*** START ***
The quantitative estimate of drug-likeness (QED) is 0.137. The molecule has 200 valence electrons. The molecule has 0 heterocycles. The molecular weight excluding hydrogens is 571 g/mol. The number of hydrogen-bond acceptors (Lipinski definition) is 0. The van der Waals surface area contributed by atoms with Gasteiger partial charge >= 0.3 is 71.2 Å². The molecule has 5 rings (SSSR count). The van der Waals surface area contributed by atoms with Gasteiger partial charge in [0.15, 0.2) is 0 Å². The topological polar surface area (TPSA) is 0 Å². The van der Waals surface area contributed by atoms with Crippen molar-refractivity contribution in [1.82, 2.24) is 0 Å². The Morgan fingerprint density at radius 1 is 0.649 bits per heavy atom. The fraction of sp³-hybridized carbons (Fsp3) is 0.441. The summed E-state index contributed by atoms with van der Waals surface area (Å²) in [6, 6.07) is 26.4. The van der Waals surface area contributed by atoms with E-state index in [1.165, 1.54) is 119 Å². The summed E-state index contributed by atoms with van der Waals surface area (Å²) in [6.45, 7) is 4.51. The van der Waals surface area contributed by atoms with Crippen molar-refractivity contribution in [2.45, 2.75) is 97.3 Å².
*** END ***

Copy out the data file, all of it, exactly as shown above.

The quantitative estimate of drug-likeness (QED) is 0.137. The molecule has 200 valence electrons. The molecule has 0 heterocycles. The molecular weight excluding hydrogens is 571 g/mol. The number of hydrogen-bond acceptors (Lipinski definition) is 0. The van der Waals surface area contributed by atoms with Gasteiger partial charge >= 0.3 is 71.2 Å². The molecule has 5 rings (SSSR count). The van der Waals surface area contributed by atoms with Gasteiger partial charge in [0.15, 0.2) is 0 Å². The topological polar surface area (TPSA) is 0 Å². The van der Waals surface area contributed by atoms with Crippen molar-refractivity contribution in [1.82, 2.24) is 0 Å². The Morgan fingerprint density at radius 1 is 0.649 bits per heavy atom. The fraction of sp³-hybridized carbons (Fsp3) is 0.441. The summed E-state index contributed by atoms with van der Waals surface area (Å²) in [6, 6.07) is 26.4. The van der Waals surface area contributed by atoms with E-state index in [1.165, 1.54) is 119 Å². The summed E-state index contributed by atoms with van der Waals surface area (Å²) in [6.45, 7) is 4.51. The van der Waals surface area contributed by atoms with Crippen molar-refractivity contribution in [2.45, 2.75) is 97.3 Å².